All of this is not said to scare you. Remember, people have been living in these areas with these animals for thousands of years. With a little healthy caution and respect for the creatures you'll come in contact with, you'll be fine.

ETA: re: coral snakes, they are fairly common and found on/in the ground. But they're not aggressive, and furthermore they're small, rear-fanged and very small-mouthed. This means that they can't easily get ahold of you to bite you, even if they tried - you'd practically have to jam a pinky finger down their throat to get bit. Also, there are many other species of harmless snakes that mimic corals. The old "red on yeller kill the feller" rhyme does *not* work in Central America - instead you have to look at head shape and number and width of stripes to differentiate harmless from venomous. But as with the larger snakes, as mimics outnumber true corals, odds are that any given snake is harmless (though still be cautious).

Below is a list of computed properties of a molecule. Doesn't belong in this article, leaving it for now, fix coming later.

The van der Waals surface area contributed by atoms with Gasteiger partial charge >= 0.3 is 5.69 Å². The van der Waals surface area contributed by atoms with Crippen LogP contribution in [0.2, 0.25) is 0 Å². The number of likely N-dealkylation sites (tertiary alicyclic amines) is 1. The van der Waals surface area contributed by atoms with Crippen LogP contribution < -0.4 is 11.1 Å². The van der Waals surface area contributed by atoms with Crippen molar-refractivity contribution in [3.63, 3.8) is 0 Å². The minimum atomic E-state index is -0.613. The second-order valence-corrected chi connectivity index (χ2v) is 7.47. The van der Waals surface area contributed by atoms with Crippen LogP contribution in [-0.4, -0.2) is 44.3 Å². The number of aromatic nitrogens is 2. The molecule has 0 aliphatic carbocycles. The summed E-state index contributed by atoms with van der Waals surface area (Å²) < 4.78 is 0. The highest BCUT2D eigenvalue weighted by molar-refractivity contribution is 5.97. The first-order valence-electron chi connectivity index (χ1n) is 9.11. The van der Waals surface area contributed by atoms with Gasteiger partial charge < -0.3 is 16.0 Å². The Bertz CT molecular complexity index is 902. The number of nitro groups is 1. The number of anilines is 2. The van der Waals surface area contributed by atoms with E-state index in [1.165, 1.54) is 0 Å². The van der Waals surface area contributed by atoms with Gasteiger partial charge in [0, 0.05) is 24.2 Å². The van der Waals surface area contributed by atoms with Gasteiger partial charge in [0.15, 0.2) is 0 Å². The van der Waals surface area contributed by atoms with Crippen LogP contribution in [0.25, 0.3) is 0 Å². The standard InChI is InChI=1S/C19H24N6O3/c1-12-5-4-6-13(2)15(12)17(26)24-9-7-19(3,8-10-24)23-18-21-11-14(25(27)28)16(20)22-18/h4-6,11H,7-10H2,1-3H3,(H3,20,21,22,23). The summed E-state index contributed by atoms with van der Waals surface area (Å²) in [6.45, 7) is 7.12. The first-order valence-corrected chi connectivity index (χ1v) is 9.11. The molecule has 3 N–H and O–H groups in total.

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Life is what happens while we're busy making other plans

Fear of snakes

It is very common. I used to be afraid of snakes and mice - when I was about six years old in Nic. I was bitten on the nose by a mouse that I picked up by the tail (I must have thought it was dead but it was only numb by, I guess, poison). Not that I was not afraid / disgusted by it, but I was curious and wanted to have close look and then feed it to my cat, lol.

The good thing is that your odds of a close encounter with a snake – let alone being bitten by a venomous one- are very slim. In my last visit to Nic I saw one dead snake on the side of the road. There are snakes in Nic. And even if you see one, Nicas in general are used to seeing people being afraid of snakes. No big deal. Even in rural areas, very few people can tell venomous and harmless snakes apart, I’ve seen grown men running away from them. And I mean running fast!

With time, I’ve learned not to be that scared of snakes or mice. I’ve touched a snake or two in my life but I’m still not interested in touching a mouse. If I see a mouse, my instinct would be to try to kill it to prevent infestation but I will not touch a live one or pick it up by its tail. I’ll pass, thank you.